Most tulips frustrate me. Planting them is a lot of work and the task produces absolutely no instant gratification. You dig a hole, place the bulbs and bury them, with no results for several months. If you manage to protect them from the squirrels for the rest of the fall and from the rabbits and deer in the early spring, you finally get some fleeting blooms. After all of that work, modern tulip varieties bloom sporadically (at best) in subsequent years. I’m a sucker for thankless tasks, but planting tulips is too much even for me.
I’ve always felt that tulips were betraying me when they didn’t bloom in the second year, but most of them really aren’t supposed to. Tulip breeding programs prioritize flower size and color over plant longevity, so it’s best for your mental health if you treat most tulips as annuals.
A few years ago, I discovered Tulipa praestans ‘Shogun’, a gorgeous light-orange tulip that actually gets better with time. This lovely plant blooms profusely every year and the rabbits don’t mow it down to the ground. I decided it was time to investigate my options for planting tulips that were truly perennial.
Members of the species Tulipa fosteriana are also known as “Emperor tulips.” These tulips have the largest flowers of the truly perennial tulips, and they most closely resemble the cup-shaped blooms most people imagine when they think of tulips. The plants are 6 to 20 inches tall, and they spread about 6 inches wide. The flower colors range from soft pinks and oranges to bright reds and yellows. The cultivar ‘Purissima’ has a white flower. They usually bloom in mid-April, and the plants reliably bloom for several years. Some cultivars have mottled or striped foliage. Since this characteristic is caused by a (non-lethal) viral infection in the plant, the foliage patterns vary widely.
Tulipa kaufmanniana cultivars are commonly called “water lily tulips” because of their flower shapes. These tulips are usually around a foot tall, and they flower in early April. In well-drained soil with high organic matter and consistent moisture, Kaufmanniana tulips will naturalize easily, especially if you don’t disturb them. ‘The First’ is a red and white striped cultivar named for its early spring appearance, while ‘Stresa’ boasts bright petals divided into bold chunks of red and yellow. Kaufmanniana tulips can also have mottled or striped foliage.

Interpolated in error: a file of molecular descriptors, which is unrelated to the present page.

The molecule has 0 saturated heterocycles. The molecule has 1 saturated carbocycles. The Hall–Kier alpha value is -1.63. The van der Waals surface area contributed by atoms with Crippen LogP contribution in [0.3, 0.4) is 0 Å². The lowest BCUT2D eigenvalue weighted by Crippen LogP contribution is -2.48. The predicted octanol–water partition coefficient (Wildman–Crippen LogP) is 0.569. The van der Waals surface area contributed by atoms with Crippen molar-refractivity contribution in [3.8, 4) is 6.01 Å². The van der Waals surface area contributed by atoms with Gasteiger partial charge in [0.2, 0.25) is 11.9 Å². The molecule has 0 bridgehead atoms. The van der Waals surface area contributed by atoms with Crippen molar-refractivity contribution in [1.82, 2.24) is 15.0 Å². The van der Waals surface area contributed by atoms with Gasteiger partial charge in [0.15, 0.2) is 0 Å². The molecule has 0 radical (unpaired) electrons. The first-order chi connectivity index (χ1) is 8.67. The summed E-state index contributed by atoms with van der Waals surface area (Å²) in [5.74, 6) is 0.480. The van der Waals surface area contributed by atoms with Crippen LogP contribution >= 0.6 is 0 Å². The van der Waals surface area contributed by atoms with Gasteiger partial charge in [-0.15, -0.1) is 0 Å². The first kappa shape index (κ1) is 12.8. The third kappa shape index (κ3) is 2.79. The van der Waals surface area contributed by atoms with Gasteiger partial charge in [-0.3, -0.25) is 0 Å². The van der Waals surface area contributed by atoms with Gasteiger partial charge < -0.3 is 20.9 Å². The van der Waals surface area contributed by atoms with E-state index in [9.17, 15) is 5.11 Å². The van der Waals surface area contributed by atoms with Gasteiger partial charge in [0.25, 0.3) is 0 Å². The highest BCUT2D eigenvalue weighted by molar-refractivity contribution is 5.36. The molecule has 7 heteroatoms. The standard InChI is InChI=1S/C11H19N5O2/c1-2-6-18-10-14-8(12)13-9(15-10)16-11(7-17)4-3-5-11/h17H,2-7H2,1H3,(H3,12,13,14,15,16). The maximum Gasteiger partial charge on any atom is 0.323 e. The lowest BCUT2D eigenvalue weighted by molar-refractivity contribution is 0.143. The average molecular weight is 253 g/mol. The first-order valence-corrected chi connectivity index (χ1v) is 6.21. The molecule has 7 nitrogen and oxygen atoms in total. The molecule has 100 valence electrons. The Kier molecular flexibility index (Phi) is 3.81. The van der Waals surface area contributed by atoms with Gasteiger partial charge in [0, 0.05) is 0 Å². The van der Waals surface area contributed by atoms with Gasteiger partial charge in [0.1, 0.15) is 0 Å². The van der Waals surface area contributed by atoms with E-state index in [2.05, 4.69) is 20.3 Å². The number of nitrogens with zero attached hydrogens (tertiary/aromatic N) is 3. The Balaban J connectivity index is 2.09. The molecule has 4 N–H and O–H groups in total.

While Kaufmanniana and Fosteriana tulips sometimes sport mottled or striped leaves, Tulipa greigii is best known for this feature. These short yet showy tulips always have foliage streaked with dark purple or maroon, and the leaves are also often ruffled. Greigii tulip flowers are long and narrow with jaunty pointed petals. They flower in mid-April, and they often open and close in response to the amount of sunshine available. The plants are 6 to 12 inches tall, which makes them perfect in rock gardens or at the front of garden borders. Flower colors include pinks, reds, oranges and striped combinations of these. ‘Red Riding Hood’ is a popular red cultivar, while ‘Mary Ann’ flowers are a lovely blend of white and pink. Some cultivars are fragrant, too!
The term “species tulips” actually encompasses many different tulip species. Some, like my beloved Tulipa praestans ‘Shogun’, are reminiscent of the well-known annual tulips. Others, like Tulipa acuminata (aka The Fire Flame), are eccentric and flashy, with unfamiliar floral shapes. All of these tulips come back year after year, and some will naturalize under the right growing conditions. Species tulips are usually tiny compared to modern tulips, but their delicate blooms won’t fail to draw you in for a closer look. Last year, I planted 100 Tulipa humilis ‘Helene’ in my gardens, and I was thrilled with their clear pink petals and tidy growth habit. Specialty bulb companies like Van Engelen have a wide selection of species tulips available for mail order, and local garden centers are starting to carry them, too.
Perennial tulips are well worth the work and will reward you with many years of reliable, cheerful blooms.
Horticulturist and writer Laura Schwarz lives in Minneapolis, where she works in garden design, installation and maintenance.